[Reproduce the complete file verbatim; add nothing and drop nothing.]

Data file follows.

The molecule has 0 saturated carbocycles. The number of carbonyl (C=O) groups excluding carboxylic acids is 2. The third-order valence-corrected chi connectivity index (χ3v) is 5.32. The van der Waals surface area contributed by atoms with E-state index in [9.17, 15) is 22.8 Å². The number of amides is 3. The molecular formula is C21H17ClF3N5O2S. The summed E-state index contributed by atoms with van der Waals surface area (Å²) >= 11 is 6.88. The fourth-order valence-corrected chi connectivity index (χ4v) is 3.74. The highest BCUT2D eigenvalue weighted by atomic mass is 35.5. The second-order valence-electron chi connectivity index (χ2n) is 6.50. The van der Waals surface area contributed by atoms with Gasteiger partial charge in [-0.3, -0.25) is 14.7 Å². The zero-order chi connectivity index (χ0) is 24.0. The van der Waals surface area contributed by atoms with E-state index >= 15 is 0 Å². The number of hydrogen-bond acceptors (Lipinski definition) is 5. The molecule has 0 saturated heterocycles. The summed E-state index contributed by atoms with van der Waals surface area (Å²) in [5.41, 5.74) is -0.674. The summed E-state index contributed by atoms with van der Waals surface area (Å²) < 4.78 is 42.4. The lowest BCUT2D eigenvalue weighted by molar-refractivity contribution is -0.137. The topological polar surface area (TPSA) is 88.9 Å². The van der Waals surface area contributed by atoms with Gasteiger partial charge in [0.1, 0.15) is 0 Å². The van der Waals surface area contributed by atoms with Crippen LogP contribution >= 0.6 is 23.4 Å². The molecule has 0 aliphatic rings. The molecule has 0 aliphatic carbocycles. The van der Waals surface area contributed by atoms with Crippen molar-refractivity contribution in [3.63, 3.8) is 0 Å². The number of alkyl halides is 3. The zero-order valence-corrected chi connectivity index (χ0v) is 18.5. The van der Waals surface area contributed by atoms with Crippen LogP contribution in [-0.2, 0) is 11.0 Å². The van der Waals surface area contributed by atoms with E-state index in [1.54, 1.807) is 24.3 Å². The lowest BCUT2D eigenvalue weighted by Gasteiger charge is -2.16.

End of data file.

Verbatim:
The molecule has 0 saturated carbocycles. The number of carbonyl (C=O) groups excluding carboxylic acids is 2. The third-order valence-corrected chi connectivity index (χ3v) is 5.32. The van der Waals surface area contributed by atoms with E-state index in [9.17, 15) is 22.8 Å². The number of amides is 3. The molecular formula is C21H17ClF3N5O2S. The summed E-state index contributed by atoms with van der Waals surface area (Å²) >= 11 is 6.88. The fourth-order valence-corrected chi connectivity index (χ4v) is 3.74. The highest BCUT2D eigenvalue weighted by atomic mass is 35.5. The second-order valence-electron chi connectivity index (χ2n) is 6.50. The van der Waals surface area contributed by atoms with Gasteiger partial charge in [-0.3, -0.25) is 14.7 Å². The zero-order chi connectivity index (χ0) is 24.0. The van der Waals surface area contributed by atoms with E-state index >= 15 is 0 Å². The number of hydrogen-bond acceptors (Lipinski definition) is 5. The molecule has 0 saturated heterocycles. The summed E-state index contributed by atoms with van der Waals surface area (Å²) in [5.41, 5.74) is -0.674. The summed E-state index contributed by atoms with van der Waals surface area (Å²) < 4.78 is 42.4. The lowest BCUT2D eigenvalue weighted by molar-refractivity contribution is -0.137. The topological polar surface area (TPSA) is 88.9 Å². The van der Waals surface area contributed by atoms with Gasteiger partial charge in [0.1, 0.15) is 0 Å². The van der Waals surface area contributed by atoms with Crippen LogP contribution >= 0.6 is 23.4 Å². The molecule has 0 aliphatic rings. The molecule has 0 aliphatic carbocycles. The van der Waals surface area contributed by atoms with Crippen molar-refractivity contribution in [3.63, 3.8) is 0 Å². The number of alkyl halides is 3. The zero-order valence-corrected chi connectivity index (χ0v) is 18.5. The van der Waals surface area contributed by atoms with Crippen LogP contribution in [-0.2, 0) is 11.0 Å². The van der Waals surface area contributed by atoms with E-state index in [1.54, 1.807) is 24.3 Å². The lowest BCUT2D eigenvalue weighted by Gasteiger charge is -2.16.